Figure 10 shows the variation in each element of the water balance at a monthly scale. ET was an important loss in the basin water balance, and its change shows clear seasonal variations. There was little ET in winter and high ET in summer. The seasonal variation in surface runoff, lateral flow, and groundwater discharge was consistent with the change in precipitation. The proportion of surface flow to precipitation was 0.1–40.4% at the monthly scale, and there was a noticeable difference between the winter and summer percentages. The proportion of lateral flow to precipitation was 4.2–21.7%. Lateral flow was a large proportion of precipitation in summer and a small proportion in winter. The groundwater discharge was also consistent with changes in the precipitation. The proportion of groundwater discharge to precipitation varies widely between summer and winter.
The relationship between each water balance element and precipitation is shown in Figure 11. The correlation between the contribution of each hydrological element and precipitation was analyzed separately. In addition, the P-value is less than 0.01 in the significance test of precipitation and these hydrological elements. Precipitation has an important influence on surface runoff. The surface flow and precipitation in the Lijiang River Basin maintained a curvilinear relationship with a R2 of 0.903. This relationship between surface runoff and precipitation implies that high precipitation is likely to rapidly increase surface runoff and cause floods in the Lijiang River Basin. Lateral runoff and precipitation maintained a linear correlation, with a R2 of 0.971. The relationship between groundwater discharge and precipitation was also analyzed, and a R2 of 0.926 was obtained. The relationship between ET and precipitation in summer and winter was also analyzed. The correlation between ET and precipitation in summer was 0.153. The correlation between ET and precipitation in winter was 0.094. The results show that there was no significant relationship between ET and precipitation in the Lijiang River Basin.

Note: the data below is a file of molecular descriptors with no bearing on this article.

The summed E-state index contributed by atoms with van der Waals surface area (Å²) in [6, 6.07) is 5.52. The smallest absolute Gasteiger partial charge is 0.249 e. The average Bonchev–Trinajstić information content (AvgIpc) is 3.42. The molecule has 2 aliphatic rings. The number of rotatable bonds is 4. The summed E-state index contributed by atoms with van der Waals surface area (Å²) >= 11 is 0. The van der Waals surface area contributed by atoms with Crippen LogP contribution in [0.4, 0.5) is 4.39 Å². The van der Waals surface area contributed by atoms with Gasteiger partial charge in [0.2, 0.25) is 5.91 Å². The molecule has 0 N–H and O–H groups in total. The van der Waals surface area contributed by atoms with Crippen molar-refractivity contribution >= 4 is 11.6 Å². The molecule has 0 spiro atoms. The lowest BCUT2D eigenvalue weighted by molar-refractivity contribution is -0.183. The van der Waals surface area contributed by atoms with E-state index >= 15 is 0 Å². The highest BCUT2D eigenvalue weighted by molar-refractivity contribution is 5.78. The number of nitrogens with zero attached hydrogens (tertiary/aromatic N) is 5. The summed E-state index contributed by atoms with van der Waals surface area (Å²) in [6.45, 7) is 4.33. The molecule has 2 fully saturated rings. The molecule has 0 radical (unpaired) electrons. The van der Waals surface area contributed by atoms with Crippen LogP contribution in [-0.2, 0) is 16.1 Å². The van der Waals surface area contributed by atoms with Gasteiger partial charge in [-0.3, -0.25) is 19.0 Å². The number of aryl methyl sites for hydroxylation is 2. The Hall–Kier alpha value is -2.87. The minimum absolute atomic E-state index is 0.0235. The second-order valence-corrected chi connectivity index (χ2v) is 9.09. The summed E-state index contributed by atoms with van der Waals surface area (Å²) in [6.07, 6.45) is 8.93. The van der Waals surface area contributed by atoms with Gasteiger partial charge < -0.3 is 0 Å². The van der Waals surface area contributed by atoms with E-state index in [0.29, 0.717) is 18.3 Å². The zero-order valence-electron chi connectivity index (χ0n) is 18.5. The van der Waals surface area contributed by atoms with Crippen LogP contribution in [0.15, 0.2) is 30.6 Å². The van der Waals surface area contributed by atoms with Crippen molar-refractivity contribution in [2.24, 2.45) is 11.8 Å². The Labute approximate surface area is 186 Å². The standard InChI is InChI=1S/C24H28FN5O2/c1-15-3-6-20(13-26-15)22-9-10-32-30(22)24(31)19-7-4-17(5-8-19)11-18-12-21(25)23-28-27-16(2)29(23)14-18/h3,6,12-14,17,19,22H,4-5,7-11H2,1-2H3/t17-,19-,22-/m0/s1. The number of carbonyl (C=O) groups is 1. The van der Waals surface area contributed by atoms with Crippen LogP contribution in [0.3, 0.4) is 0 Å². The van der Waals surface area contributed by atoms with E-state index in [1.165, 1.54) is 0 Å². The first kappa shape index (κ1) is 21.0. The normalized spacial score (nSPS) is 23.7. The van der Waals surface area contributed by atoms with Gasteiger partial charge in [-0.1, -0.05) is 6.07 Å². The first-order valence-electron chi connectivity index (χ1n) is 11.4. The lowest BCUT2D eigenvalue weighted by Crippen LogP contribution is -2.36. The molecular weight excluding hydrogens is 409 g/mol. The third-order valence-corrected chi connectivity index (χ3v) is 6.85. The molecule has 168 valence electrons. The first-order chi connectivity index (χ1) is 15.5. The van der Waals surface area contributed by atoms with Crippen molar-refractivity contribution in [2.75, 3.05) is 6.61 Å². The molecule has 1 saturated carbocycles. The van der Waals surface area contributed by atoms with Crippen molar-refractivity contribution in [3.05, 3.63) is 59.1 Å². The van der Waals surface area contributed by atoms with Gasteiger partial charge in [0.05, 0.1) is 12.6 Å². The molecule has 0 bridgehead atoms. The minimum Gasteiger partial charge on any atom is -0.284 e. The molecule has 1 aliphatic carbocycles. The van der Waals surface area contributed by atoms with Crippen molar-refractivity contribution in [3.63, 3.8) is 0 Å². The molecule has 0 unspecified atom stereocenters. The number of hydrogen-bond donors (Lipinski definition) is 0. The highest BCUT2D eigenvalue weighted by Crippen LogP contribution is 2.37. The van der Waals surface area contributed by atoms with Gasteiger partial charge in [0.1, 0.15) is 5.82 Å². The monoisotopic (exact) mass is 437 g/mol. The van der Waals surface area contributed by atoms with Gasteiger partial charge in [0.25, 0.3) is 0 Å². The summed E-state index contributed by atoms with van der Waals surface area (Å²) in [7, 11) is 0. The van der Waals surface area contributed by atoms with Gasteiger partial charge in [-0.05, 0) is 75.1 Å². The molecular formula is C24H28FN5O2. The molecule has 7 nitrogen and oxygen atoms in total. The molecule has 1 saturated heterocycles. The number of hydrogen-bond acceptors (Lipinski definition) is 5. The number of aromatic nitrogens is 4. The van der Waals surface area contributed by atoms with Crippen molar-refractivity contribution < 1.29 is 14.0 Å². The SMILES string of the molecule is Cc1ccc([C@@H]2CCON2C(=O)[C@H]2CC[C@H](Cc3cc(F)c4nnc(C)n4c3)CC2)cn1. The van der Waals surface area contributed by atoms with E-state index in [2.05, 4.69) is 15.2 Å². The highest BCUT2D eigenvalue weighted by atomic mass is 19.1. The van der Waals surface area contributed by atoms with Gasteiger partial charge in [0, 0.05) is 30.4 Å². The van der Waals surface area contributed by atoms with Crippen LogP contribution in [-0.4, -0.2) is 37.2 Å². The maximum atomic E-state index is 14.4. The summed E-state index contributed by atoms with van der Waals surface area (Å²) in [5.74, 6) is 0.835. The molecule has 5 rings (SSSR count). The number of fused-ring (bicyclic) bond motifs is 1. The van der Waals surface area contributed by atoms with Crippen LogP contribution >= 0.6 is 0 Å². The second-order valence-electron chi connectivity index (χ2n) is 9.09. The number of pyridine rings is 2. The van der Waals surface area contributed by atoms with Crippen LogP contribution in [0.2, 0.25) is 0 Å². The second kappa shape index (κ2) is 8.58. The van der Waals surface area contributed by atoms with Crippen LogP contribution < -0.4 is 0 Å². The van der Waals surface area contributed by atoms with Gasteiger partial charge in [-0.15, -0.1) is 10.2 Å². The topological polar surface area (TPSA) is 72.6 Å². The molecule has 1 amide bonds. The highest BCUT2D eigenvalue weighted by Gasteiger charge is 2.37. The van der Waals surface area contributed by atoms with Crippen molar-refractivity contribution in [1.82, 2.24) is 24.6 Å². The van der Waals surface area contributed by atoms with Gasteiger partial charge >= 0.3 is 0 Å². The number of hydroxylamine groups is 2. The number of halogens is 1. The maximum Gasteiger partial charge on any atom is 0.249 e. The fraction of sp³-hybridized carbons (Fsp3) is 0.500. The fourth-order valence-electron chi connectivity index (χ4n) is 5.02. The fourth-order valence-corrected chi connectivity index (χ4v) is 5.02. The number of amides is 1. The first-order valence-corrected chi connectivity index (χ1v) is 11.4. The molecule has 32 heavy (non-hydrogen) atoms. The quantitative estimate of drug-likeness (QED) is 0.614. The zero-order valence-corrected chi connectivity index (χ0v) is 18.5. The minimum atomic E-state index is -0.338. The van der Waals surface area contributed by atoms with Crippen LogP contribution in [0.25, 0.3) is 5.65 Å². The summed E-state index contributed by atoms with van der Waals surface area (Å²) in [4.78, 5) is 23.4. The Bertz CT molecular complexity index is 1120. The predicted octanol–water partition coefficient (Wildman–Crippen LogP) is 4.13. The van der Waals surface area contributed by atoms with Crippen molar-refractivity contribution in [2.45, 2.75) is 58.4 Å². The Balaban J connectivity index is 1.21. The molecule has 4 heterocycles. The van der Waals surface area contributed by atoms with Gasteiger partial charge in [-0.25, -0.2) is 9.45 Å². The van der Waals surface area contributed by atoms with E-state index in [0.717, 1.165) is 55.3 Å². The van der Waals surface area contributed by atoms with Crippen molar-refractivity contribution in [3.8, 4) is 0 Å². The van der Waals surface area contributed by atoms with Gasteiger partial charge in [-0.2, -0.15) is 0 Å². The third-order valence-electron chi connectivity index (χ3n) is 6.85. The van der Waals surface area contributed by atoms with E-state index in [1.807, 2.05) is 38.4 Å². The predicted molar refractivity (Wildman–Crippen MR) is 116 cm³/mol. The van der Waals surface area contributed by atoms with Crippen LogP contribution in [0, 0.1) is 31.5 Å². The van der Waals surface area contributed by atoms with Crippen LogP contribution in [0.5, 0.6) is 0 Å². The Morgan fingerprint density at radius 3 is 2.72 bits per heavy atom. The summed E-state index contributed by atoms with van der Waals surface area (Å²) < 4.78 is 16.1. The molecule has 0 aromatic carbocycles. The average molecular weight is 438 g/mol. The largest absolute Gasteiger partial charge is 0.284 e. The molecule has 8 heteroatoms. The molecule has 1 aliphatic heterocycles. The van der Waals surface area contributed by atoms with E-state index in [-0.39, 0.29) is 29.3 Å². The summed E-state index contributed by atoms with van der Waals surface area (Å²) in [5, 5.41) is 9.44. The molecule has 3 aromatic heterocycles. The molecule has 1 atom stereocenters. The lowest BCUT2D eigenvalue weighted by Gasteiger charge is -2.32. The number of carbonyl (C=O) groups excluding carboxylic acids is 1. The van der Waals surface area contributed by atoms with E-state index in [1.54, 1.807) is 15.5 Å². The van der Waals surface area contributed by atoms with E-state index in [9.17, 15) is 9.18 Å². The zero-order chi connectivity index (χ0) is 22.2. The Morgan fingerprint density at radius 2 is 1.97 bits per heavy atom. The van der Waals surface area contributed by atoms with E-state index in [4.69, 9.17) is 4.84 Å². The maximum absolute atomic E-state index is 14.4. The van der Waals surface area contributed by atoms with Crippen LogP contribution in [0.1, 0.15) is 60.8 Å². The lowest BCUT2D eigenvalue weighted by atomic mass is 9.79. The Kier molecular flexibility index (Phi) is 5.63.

4. Conclusions

The present study used CMADS data and the SWAT model to successfully generate daily and monthly scale runoff simulations for the Lijiang River Basin. The analysis of pair-wise correlations between the parameters shows that the redundancy was small in the parameterization. Both the R-factor and P-factor reached ideal values in the calibration and validation periods, which indicated that there was low uncertainty in the simulation results and model parameters.